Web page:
I put down milky spore in feburary, and have been amazed at how few JBs I have gotten this year. I usually hand pick them too, but the way I do it is place a large mouth bottle with soapy water directly beneath where they are roosting, and then just shake the plant slightly. Their instinct is to let go and just drop onto the ground-or in this case into my jar! I usually kill hundreds this way.

    Bookmark   June 9, 2006 at 8:09AM
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bama35640(Z7A AL)

When you have 3 acres and 20 fruit trees along with 40 blueberry bushes there is no such thing as organic control I shook the Kiwi Trellis and about 2000 flew into the air! I looked at milky spore but at 1500-2000 dollars to properly apply to my yard I decided not. Although I have heard the best thing to do is buy those Bag a Bug JB traps and give them to all of your neighbors and everyone from your yard will go attack their yard!

    Bookmark   June 9, 2006 at 4:58PM
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catbird(z7 AL)

I've been using the traps for several years and can tell you that they work! The first year I put them out, I must have put out new bags every other day for weeks.It was a nasty job, but I got rid of a LOT of JBs. Since then, I've never had much of a problem with them. I put a couple of traps out every spring and may get half a bag full on each trap by the end of the season. I'll have a few lacy leaves on the crape myrtle and other things, but not enough to matter.

I put a trap 15-20 feet from each end of my border so they'll draw the beetles away from the plants I want to protect. I'm reluctant to endanger the earthworms by treating the soil to kill the grubs, and there's no way to reach most of the branches of the crape myrtle to remove the adult beetles. That leaves me with the traps. I keep saying that if enough of us use them we'll kill off most of the adults before they lay eggs for next year.

    Bookmark   June 9, 2006 at 10:24PM
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Is there anybody but me that DOESN'T have these things? Are they more prevalent in one area of the state than the other?
Not that I want to wish them on myself, but I'm almost paranoid and examine every beetle that I see in my yard.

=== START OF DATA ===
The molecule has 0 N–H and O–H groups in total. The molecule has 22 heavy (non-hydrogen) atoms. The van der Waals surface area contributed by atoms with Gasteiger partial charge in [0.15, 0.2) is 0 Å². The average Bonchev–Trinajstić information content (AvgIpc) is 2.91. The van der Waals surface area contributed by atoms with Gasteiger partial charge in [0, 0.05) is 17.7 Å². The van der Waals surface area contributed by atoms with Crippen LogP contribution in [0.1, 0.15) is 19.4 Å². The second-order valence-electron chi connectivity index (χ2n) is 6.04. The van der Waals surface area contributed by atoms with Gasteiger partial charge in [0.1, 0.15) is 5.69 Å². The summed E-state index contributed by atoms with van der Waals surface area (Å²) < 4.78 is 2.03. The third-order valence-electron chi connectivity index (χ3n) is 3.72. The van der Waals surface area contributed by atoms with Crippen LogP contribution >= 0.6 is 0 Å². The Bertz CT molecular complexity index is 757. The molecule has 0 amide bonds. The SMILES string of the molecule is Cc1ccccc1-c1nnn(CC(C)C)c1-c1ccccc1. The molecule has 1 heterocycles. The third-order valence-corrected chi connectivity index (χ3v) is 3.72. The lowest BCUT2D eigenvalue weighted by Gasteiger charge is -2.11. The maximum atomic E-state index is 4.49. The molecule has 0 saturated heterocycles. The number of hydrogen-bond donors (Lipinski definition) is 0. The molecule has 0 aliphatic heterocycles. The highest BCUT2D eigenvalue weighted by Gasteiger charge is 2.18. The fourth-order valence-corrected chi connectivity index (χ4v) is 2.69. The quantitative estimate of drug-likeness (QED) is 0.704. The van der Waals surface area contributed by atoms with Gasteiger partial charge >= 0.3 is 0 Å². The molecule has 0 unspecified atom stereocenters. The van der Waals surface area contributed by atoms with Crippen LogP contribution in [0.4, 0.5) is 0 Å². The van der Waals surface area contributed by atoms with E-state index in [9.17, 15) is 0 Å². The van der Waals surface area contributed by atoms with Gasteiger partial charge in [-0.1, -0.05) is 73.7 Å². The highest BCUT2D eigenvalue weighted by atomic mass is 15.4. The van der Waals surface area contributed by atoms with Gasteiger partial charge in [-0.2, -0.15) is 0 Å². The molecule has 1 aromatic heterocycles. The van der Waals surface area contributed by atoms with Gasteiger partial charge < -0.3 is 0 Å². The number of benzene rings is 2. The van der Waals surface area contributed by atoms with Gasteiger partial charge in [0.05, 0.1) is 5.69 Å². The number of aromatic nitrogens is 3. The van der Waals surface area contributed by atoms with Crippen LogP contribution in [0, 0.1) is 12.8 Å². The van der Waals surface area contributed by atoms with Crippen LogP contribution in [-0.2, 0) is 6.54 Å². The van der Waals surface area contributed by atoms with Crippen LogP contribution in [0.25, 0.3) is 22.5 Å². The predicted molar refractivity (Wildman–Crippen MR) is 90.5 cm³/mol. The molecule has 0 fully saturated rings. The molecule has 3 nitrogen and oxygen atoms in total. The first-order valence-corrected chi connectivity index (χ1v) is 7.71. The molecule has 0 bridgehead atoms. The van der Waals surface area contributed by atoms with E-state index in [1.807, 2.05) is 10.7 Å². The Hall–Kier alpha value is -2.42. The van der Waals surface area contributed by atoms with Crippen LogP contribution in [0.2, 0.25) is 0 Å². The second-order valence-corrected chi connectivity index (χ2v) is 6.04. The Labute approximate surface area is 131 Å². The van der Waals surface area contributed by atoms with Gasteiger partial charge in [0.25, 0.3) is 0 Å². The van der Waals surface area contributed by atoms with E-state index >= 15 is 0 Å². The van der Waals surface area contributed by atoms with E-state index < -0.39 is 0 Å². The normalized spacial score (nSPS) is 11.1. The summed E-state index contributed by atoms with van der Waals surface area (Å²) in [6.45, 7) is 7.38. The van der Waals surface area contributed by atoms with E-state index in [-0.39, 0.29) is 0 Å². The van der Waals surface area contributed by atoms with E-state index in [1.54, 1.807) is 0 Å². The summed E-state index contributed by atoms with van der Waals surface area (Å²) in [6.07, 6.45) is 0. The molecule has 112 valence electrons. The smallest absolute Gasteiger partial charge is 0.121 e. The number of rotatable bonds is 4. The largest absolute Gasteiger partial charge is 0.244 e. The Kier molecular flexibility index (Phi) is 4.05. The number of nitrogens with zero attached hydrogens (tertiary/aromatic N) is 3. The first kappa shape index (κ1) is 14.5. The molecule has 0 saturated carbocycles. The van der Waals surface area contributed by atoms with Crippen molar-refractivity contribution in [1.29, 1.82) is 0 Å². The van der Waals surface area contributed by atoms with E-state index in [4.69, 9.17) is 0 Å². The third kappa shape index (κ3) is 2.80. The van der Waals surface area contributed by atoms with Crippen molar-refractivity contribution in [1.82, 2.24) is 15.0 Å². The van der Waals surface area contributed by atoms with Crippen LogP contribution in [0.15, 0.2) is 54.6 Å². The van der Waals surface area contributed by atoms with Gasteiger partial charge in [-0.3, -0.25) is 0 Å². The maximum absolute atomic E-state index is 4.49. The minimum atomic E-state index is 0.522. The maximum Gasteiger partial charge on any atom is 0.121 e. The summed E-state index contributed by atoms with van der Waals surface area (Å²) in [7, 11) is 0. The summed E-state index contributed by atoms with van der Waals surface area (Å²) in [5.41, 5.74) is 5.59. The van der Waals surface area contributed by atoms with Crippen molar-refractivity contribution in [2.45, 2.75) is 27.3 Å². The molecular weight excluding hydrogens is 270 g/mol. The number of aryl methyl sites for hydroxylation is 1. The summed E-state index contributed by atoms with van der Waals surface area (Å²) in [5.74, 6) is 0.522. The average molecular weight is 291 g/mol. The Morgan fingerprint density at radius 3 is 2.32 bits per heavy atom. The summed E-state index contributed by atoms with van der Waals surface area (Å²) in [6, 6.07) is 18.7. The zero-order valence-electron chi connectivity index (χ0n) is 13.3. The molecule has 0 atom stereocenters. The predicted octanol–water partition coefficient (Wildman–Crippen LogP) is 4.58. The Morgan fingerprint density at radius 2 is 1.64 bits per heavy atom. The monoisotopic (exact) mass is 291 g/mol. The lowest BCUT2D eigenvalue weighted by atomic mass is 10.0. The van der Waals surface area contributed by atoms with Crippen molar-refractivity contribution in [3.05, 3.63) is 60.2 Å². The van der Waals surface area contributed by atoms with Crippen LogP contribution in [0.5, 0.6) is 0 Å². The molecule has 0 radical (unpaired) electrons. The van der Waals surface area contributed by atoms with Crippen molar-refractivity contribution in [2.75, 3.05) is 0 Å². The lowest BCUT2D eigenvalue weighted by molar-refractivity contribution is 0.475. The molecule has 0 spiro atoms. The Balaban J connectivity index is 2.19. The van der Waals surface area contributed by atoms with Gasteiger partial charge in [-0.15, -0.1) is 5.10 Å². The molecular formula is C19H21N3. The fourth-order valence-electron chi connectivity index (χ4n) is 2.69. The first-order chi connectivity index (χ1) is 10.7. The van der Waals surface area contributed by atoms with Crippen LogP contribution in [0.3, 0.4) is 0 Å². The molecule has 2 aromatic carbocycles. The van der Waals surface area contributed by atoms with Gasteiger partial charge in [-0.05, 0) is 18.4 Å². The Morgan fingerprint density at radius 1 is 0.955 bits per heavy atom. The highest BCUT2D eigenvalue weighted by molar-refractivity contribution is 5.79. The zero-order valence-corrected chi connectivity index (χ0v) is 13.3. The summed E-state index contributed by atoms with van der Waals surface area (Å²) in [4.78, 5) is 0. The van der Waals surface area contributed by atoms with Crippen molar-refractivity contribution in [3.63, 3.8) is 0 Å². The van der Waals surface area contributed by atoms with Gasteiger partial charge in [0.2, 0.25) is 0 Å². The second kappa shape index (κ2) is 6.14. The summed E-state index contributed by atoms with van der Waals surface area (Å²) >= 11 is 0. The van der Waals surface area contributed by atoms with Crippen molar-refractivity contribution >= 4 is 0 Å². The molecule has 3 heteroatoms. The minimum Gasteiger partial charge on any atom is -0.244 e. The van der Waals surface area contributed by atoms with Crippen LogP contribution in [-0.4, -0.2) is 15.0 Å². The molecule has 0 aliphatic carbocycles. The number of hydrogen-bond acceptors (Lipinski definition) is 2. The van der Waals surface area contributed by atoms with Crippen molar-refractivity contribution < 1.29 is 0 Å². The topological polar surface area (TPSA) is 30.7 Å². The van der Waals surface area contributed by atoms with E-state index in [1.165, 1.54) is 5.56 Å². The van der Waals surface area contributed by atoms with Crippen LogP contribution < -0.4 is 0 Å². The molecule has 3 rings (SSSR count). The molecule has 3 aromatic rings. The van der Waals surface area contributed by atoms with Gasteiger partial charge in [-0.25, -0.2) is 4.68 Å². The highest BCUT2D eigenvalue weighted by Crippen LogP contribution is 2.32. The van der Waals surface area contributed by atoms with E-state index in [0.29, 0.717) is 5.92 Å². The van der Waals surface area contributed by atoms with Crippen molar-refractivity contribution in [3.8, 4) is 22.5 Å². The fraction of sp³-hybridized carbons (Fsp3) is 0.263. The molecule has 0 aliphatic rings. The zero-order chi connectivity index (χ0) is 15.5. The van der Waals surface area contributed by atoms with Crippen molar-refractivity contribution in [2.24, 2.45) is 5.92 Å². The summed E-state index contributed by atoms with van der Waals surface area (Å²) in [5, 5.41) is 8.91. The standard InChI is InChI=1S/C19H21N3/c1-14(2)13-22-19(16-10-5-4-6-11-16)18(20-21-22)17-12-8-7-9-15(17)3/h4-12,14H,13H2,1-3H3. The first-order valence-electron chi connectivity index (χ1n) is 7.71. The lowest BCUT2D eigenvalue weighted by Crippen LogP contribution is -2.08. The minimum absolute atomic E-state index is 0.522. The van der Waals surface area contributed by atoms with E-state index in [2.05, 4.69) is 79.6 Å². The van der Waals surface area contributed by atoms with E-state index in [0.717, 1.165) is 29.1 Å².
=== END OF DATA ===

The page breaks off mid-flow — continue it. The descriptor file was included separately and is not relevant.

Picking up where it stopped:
I have more trouble with grasshoppers eating on my gingers later in the season than anything.

    Bookmark   June 10, 2006 at 5:33AM
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rhizo_1 (North AL) zone 7

Kabby, you live in a part of the state (warmest climate) that does not have JBs. Consider yourself blessed, although you have your fair share of other pesky critters....all year round! I wouldn't be surprised to find some in your garden one of these days, however.

When I lived in SC (8b), a few hours' drive to the upstate would lead you into JB territory. You could actually see the damage to the trees in the forested areas. But back home, nary a one for the over 20 years I lived there! ;-)

The GOOD thing about milky spore inoculant is that it does not affect anything but JBs and a VERY few other beetle species. Worms are perfectly safe. It actually occurs naturally almost everywhere, just not in very large amounts. What a lot of people don't understand about milky spore is that it needs to be applied at the right time(s) of year, the correct way, and in soils that will allow the bacteria spores to propagate and survive. It's not real effect, therefore, in very heavy, hard, clayey soils.

Bama, it's reported that Neem oil products are very helpful in controlling JBs and other chewy insects. Have you tried that? Might you want to experiment and report back? I would, but I just don't have ANY of the darned things! My neigbor's purple leaf plums are the perfect JB trap! ;-) (I'm serious)

    Bookmark   June 10, 2006 at 11:10AM
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I used Neem last year and I think it has been very helpful. I haven't seen near as many this year (yet of course). I planted 3 knockout roses this spring and they did find those and chewed a few leaves, but so far my JMs have been spared.